While the name of her business implies she works small, Tracie Davis' recent string of artistic projects reveal she often takes things to a larger scale.
As the artist behind St. Johns' Whimsical pARTy Gallery and Tiny By Design, Davis has a penchant for children's artwork and murals that involve entire communities in the creative process.
"You can bring in people to see artwork, but when they get a hand in it, they take pride," says Davis. "People want to do things in their neighborhood and to improve things."
Murals, she says, are a fun and ideal way to get people involved.
In late October, Davis partnered with fellow artist Diane Harte to organize the beautification of the Pennsylvania Avenue railroad overpass near Potter Park Zoo. Sponsored by LEAP's Engage Placemaking Pilot Program, Davis and Harte invited community members, schools and neighborhood groups to pick up a paintbrush and contribute to a paint-by-number mural of zoo animals.
In a weekend and a few days, the #Penn4People project had transformed the gray confines from an overgrown, dank weed patch to a tidy, bright environment for paintings of 19 animals. With eight sections in total, the mural features a moose, eagle, two otters, and a snow leopard, among others. Plans are to paint more animals into the menagerie after a solid "canvas" of brightly colored paint cures.
Davis drew the designs in her studio then mapped the images onto the undersides of the overpass. Numbers were assigned to particular areas and coordinated with a palette of primary colors. Participating painters were given a brush and a two-ounce cup of an individual color, then directed to paint areas that matched their choice.
"Some people painted a dozen, some painted one or two," says Davis. "It was up to them."
Four groups from the Southside were involved in the painting including the Holmes Street School Community and the Potter-Walsh, Clifford Park and Scott Woods neighborhoods. Other volunteers and students from Mount Hope STEAM school were big contributors.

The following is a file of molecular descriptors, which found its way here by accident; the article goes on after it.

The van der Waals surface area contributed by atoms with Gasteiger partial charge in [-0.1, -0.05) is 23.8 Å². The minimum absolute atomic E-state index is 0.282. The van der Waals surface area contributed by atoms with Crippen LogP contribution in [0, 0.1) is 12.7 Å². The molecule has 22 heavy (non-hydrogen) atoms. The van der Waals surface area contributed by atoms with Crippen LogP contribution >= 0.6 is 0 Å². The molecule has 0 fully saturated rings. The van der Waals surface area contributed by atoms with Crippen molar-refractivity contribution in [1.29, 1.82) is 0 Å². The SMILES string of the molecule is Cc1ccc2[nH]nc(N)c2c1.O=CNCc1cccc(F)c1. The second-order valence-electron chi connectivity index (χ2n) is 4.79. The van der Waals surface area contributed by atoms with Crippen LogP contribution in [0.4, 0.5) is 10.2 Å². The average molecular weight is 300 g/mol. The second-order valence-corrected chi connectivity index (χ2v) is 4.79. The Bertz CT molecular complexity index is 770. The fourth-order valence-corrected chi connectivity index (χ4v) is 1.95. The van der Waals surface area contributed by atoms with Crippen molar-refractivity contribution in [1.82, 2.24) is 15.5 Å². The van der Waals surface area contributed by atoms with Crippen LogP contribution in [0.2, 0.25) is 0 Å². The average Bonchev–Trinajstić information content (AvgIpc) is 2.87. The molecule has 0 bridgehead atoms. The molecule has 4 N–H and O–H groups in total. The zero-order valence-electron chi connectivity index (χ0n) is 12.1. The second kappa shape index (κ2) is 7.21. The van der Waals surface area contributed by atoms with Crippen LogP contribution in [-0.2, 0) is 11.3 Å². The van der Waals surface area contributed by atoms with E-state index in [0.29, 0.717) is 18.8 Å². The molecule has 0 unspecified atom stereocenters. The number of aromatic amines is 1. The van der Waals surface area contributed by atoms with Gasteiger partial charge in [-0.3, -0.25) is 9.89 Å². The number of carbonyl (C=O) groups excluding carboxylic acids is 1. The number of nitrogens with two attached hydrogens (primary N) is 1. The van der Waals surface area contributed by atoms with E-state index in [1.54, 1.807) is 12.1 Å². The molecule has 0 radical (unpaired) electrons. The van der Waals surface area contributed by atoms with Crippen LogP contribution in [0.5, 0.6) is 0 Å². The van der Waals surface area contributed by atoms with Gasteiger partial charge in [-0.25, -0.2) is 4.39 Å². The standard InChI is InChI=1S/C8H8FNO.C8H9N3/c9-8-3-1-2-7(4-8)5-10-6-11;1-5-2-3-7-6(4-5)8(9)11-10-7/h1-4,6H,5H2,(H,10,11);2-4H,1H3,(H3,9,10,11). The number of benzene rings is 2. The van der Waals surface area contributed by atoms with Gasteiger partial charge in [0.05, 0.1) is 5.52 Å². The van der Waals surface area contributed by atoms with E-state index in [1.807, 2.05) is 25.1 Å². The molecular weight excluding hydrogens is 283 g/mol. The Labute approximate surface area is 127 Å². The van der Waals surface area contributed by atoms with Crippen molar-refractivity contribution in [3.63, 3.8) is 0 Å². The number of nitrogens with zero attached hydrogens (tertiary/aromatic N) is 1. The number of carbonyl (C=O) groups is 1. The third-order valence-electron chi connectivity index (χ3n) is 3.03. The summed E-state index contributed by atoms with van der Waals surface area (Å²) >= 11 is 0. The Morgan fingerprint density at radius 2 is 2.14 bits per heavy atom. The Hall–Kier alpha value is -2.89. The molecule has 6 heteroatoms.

Davis says the project is completed for the time being but that she and volunteers may come back in the spring to do touch up and add details. She says she feels great about the results and was excited to see her design come to life in such a short period of time.
"I hope it inspires communities to come together and work tog to make their neighborhoods safe, happy places to live, and to bring more art and culture to their community," she says. "Our goal was to make a bridge that brings people together, rather than a barrier that separates them."
The community mural is the third project in the LEAP's Engage Placemaking Project. Since August 2017, the initiative has advanced placemaking projects identified by residents and community leaders, with projects-to-date including the installation of original artwork by Lansing-based artists on the Lansing Rivertrail and painted pianos to downtown Charlotte.
Source: Tracie Davis, Owner, Tiny by Design
Writer: Ann Kammerer, News Editor
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